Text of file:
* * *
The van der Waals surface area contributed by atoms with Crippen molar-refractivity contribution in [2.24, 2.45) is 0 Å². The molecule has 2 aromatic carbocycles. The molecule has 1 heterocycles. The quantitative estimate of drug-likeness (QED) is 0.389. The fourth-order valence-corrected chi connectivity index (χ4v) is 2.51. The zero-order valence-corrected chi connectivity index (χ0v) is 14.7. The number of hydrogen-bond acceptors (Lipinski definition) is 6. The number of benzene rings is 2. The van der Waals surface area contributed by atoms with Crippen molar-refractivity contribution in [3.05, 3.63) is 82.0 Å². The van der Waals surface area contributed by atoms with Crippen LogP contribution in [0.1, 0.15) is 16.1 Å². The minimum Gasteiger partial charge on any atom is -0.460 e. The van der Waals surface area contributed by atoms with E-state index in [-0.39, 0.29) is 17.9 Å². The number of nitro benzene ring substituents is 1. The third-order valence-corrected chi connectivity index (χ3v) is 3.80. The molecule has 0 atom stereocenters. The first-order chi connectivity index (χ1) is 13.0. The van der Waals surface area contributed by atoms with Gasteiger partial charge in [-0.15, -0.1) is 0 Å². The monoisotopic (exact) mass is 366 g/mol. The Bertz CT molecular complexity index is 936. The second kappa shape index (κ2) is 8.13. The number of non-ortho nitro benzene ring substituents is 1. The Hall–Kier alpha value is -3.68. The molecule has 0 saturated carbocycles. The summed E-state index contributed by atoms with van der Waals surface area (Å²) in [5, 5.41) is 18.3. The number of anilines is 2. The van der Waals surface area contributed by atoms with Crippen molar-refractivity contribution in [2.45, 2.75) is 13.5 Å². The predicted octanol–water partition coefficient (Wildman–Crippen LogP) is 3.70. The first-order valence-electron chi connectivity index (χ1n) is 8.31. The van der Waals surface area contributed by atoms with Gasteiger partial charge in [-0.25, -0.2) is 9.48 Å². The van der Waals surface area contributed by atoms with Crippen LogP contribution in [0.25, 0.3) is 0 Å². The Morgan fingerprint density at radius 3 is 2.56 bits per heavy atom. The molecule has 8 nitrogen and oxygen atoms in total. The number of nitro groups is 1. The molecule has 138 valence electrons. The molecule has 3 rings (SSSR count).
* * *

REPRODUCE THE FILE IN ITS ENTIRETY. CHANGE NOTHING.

The van der Waals surface area contributed by atoms with Crippen molar-refractivity contribution in [2.24, 2.45) is 0 Å². The molecule has 2 aromatic carbocycles. The molecule has 1 heterocycles. The quantitative estimate of drug-likeness (QED) is 0.389. The fourth-order valence-corrected chi connectivity index (χ4v) is 2.51. The zero-order valence-corrected chi connectivity index (χ0v) is 14.7. The number of hydrogen-bond acceptors (Lipinski definition) is 6. The number of benzene rings is 2. The van der Waals surface area contributed by atoms with Crippen molar-refractivity contribution in [3.05, 3.63) is 82.0 Å². The van der Waals surface area contributed by atoms with Crippen LogP contribution in [0.1, 0.15) is 16.1 Å². The minimum Gasteiger partial charge on any atom is -0.460 e. The van der Waals surface area contributed by atoms with E-state index in [-0.39, 0.29) is 17.9 Å². The number of nitro benzene ring substituents is 1. The third-order valence-corrected chi connectivity index (χ3v) is 3.80. The molecule has 0 atom stereocenters. The first-order chi connectivity index (χ1) is 13.0. The van der Waals surface area contributed by atoms with Gasteiger partial charge in [-0.15, -0.1) is 0 Å². The monoisotopic (exact) mass is 366 g/mol. The Bertz CT molecular complexity index is 936. The second kappa shape index (κ2) is 8.13. The number of non-ortho nitro benzene ring substituents is 1. The Hall–Kier alpha value is -3.68. The molecule has 0 saturated carbocycles. The summed E-state index contributed by atoms with van der Waals surface area (Å²) in [5, 5.41) is 18.3. The number of anilines is 2. The van der Waals surface area contributed by atoms with Crippen molar-refractivity contribution in [2.45, 2.75) is 13.5 Å². The predicted octanol–water partition coefficient (Wildman–Crippen LogP) is 3.70. The first-order valence-electron chi connectivity index (χ1n) is 8.31. The van der Waals surface area contributed by atoms with Gasteiger partial charge in [-0.25, -0.2) is 9.48 Å². The van der Waals surface area contributed by atoms with Crippen LogP contribution in [0.25, 0.3) is 0 Å². The Morgan fingerprint density at radius 3 is 2.56 bits per heavy atom. The molecule has 8 nitrogen and oxygen atoms in total. The number of nitro groups is 1. The molecule has 138 valence electrons. The molecule has 3 rings (SSSR count).